For love, not money: MAFS ditches fame junkies for ‘genuine’ couples

When Married at First Sight couple Bronson Norrish and Ines Basic engaged in an ugly screaming match in 2019, culminating in Bronson calling Ines a “c–t” on air, Channel Nine’s senior executives urged producers to focus on happier pairings in subsequent seasons. (Nine is the owner of this masthead.) Nevertheless, fresh controversy erupted the following year when participant David was filmed scrubbing a toilet with his wife’s toothbrush in retaliation for the “not very ladylike” mess she’d left in the bowl.

“There was a fair bit of tit-for-tat and conflict for its own sake,” admits executive producer John Walsh, promising this year’s season will be more “palatable”. But if you think MAFS is in danger of becoming a drama-free love-in, think again.

Cut the tension with a knife: infamous 2019 couple, Ines and Bronson. Credit:Nine

“If you don’t like conflict, don’t watch the show,” says the program’s longest-serving relationship counsellor, John Aiken. “But if you like love stories – or you’re in a relationship and you want to know what to avoid or how to do things better – this is a show for you.”

The biggest turn-off for viewers, Walsh and Aiken believe, is a suspicion that a small number of MAFS stars are more interested in cultivating Instagram followers than finding true love. (Or in reality show parlance, they are “not here for the right reasons”.)

“There was a perception that some participants weren’t genuine,” Walsh says. “When we were casting this season, we were clear that we wanted people who were sincere in their quest for love and I do believe we’ve achieved that. This season still has drama but it’s more organic; it comes from the natural interplay between the couples and within the group.”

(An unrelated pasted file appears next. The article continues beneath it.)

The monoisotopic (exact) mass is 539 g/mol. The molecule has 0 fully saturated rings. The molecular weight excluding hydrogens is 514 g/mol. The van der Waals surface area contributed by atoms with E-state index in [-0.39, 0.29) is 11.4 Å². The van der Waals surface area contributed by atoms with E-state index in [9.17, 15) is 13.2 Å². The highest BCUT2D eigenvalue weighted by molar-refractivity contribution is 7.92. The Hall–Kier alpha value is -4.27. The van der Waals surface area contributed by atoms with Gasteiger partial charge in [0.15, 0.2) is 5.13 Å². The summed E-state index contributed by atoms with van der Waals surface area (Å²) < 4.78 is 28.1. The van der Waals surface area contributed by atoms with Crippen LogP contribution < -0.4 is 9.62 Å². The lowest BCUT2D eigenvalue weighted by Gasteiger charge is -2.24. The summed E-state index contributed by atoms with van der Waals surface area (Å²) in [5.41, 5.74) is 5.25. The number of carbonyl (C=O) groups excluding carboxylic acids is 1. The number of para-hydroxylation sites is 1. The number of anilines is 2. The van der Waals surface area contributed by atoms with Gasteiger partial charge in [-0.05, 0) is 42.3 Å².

“We’re holding them to the spotlight in terms of problem behaviours.”

This group includes 29-year-old Belinda, a door-to-door saleswoman who has never had a boyfriend; Melissa, a 31-year-old workplace trainer who has never been on a date; Booka, a 31-year-old musician and mental health worker; and Jake, a 32-year-old ex-AFL player who now runs a charity. Some participants talk openly about their mental health struggles or the devastation of being cheated on by their former partners, while others admit to having been unfaithful themselves.

Musician and mental health worker Booka, 31, appears in the new season of Married at First Sight.Credit:Nine

Invariably, these past hurts obtrude themselves in the present, manifesting as angry outbursts or wounded sulks. These moments can be uncomfortable to watch, says MAFS′ dating expert Mel Schilling, but they’re essential to the program.

“People come up to me after speaking engagements and say, ‘Wow, when I saw what happened with this couple last night, I realised this is an issue in my own relationship’,” Schilling says. “They’ll say, ‘I implemented the advice you gave and it’s changed my relationship for the better.’ I love knowing it has an impact on people at home.”

Married At First Sight relationship experts Mel Schilling, left, Alessandra Rampolla and John Aiken. Credit:Nine

This year, Aiken and Schilling are joined by Puerto Rican sexologist Alessandra Rampolla.

“When people find out I work in sexology, it’s like I’ve given them permission to talk openly about sex,” Rampolla says. “Some participants in this season would get into the nitty gritty without me even asking.”

Such frank discussions are a welcome change for Walsh.

“We used to tiptoe around sex by calling it ‘intimacy’,” he says. “Whereas Alessandra being on the show just opened the floodgates. I was surprised at how open the men in particular were because that’s not something we’d seen previously.”

According to Aiken, the couples in this season face greater scrutiny of their actions.

“We’re holding them to the spotlight in terms of problem behaviours,” he says. “We’re throwing the onus on them to do things differently if they want to make it work. The way we talk to them is very direct and blunt at times – but it needs to be.”

Media analyst Ben Willee, general manager of Spinach advertising agency, says most reality show producers walk a fine line between using controversy to lure viewers while avoiding the types of scandals that deter sponsors.

“We’ve seen campaigns in the past, like the ones aimed at Alan Jones, that were successful in persuading advertisers to stay away,” Willee says.

“But [a certain level of conflict on screen] is also appealing to sponsors because it makes viewers more engaged in a program – and that combination of high ratings and high engagement is something they pay a premium for.”

MAFS returns 7.30pm Monday on Nine.

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